Pope Francis appears to confirm in a book of interviews that he supports same-sex couples being legal as "civil unions," but not calling them married.
The pope's comment is in a 432-page book by Dominique Wolton, a French journalist, called "Politics and Society," a book of interviews with the pope, according to LifeSite News.
"Let us call things by their names. Matrimony is between a man and a woman. This is the precise term. Let us call the same-sex union a 'civil union,'" the pope said in the book.
"What can we think of marriage between people of the same sex? 'Matrimony' is a historical word. Always, in humanity, and not just in the church, it was a man and a woman … it's not possible to change it. It is part of nature," the pope added, according to excerpts in Aleteia.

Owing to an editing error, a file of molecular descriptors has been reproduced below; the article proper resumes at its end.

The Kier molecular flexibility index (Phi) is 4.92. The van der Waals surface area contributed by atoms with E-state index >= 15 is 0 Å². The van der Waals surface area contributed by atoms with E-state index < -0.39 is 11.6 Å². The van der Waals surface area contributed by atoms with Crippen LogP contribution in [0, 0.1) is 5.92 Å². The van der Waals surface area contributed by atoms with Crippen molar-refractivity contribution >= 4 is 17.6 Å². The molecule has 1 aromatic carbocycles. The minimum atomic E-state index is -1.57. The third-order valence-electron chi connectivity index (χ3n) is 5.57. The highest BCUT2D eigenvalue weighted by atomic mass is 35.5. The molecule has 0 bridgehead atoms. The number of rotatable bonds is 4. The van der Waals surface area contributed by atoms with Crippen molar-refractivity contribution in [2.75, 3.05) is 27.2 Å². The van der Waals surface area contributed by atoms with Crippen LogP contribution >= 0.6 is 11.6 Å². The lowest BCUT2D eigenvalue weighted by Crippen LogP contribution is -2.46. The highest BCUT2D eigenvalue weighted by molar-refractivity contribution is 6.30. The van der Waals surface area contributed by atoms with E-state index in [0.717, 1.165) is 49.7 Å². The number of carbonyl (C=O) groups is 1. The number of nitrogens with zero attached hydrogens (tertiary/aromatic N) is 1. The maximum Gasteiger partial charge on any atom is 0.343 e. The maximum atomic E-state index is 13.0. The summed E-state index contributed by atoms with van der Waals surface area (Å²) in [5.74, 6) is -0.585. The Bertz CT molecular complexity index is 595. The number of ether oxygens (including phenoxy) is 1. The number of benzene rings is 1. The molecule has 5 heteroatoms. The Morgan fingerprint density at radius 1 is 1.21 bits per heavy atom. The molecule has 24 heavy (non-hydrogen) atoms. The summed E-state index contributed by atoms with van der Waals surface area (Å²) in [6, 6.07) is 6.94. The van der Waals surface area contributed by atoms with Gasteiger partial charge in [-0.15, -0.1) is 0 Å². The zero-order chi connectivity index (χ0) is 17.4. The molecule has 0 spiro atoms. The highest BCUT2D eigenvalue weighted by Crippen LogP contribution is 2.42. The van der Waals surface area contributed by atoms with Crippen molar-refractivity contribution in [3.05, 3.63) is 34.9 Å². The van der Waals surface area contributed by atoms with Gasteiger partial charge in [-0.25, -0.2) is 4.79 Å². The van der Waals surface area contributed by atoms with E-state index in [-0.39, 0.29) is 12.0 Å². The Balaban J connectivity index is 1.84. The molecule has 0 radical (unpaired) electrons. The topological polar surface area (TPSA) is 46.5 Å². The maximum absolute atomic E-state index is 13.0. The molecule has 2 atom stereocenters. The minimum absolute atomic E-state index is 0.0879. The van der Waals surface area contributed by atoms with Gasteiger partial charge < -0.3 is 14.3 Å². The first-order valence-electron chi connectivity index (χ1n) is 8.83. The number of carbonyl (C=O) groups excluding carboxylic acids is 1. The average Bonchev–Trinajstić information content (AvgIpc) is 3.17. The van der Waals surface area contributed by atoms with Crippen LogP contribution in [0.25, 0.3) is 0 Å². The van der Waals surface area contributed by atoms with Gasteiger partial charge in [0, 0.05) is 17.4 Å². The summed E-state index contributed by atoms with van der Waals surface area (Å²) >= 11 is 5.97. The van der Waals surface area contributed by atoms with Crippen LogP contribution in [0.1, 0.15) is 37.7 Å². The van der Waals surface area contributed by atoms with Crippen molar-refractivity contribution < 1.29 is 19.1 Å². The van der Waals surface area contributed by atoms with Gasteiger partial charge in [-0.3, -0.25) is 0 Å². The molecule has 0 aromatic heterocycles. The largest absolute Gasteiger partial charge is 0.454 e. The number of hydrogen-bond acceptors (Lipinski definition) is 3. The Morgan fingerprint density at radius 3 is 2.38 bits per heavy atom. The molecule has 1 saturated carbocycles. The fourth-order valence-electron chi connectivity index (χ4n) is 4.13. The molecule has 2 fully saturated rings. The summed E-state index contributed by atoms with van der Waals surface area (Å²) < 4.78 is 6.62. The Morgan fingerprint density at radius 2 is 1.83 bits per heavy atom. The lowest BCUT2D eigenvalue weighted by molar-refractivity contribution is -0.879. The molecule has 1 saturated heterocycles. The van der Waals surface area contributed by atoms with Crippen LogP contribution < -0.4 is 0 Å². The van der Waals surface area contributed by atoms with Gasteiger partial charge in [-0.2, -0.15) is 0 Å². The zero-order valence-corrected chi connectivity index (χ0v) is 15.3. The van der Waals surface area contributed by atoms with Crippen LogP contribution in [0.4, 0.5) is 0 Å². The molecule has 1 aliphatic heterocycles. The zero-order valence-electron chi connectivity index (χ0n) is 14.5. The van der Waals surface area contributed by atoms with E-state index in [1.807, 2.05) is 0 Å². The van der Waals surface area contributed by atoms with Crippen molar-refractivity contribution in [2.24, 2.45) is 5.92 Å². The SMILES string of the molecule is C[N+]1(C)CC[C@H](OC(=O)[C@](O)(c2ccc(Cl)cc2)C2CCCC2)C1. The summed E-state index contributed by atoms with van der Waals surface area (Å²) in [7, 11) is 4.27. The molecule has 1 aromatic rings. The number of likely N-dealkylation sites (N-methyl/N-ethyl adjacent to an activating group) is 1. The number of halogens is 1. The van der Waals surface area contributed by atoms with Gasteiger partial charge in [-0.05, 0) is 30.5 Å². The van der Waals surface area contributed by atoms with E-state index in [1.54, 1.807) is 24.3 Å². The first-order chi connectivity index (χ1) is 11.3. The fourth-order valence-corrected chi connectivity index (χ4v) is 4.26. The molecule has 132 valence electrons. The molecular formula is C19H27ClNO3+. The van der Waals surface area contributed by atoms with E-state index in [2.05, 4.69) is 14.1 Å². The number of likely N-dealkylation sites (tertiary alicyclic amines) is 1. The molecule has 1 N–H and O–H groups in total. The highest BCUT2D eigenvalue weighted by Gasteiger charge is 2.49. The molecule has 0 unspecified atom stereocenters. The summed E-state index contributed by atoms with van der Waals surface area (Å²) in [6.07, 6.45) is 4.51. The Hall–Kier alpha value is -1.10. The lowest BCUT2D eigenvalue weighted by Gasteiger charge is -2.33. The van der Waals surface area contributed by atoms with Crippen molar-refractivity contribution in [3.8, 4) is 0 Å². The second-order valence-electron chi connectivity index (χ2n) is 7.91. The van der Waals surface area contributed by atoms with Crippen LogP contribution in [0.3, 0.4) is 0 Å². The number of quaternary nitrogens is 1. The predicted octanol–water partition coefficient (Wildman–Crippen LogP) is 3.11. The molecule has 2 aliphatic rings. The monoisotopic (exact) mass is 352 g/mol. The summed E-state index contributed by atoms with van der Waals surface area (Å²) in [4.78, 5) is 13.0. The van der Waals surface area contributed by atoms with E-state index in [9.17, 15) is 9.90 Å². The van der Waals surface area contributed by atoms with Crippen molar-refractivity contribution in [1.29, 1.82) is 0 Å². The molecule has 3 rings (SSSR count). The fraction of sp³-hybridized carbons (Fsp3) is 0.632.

The Catholic Church's teaching on homosexual marriage is that such unions cannot be approved because homosexual acts are "intrinsically disordered," according to LifeSite News.
That teaching was noted in a 2003 document authored by Cardinal Joseph Ratzinger, who would be elected Pope Benedict XVI in 2005.
"The Church teaches that respect for homosexual persons cannot lead in any way to approval of homosexual behavior or to legal recognition of homosexual unions," the document reads.
The pope offered the civil union compromise on gay marriage as "the lesser of two evils," according to Sergio Rubin, his authorized biographer, in a New York Times report in 2013.
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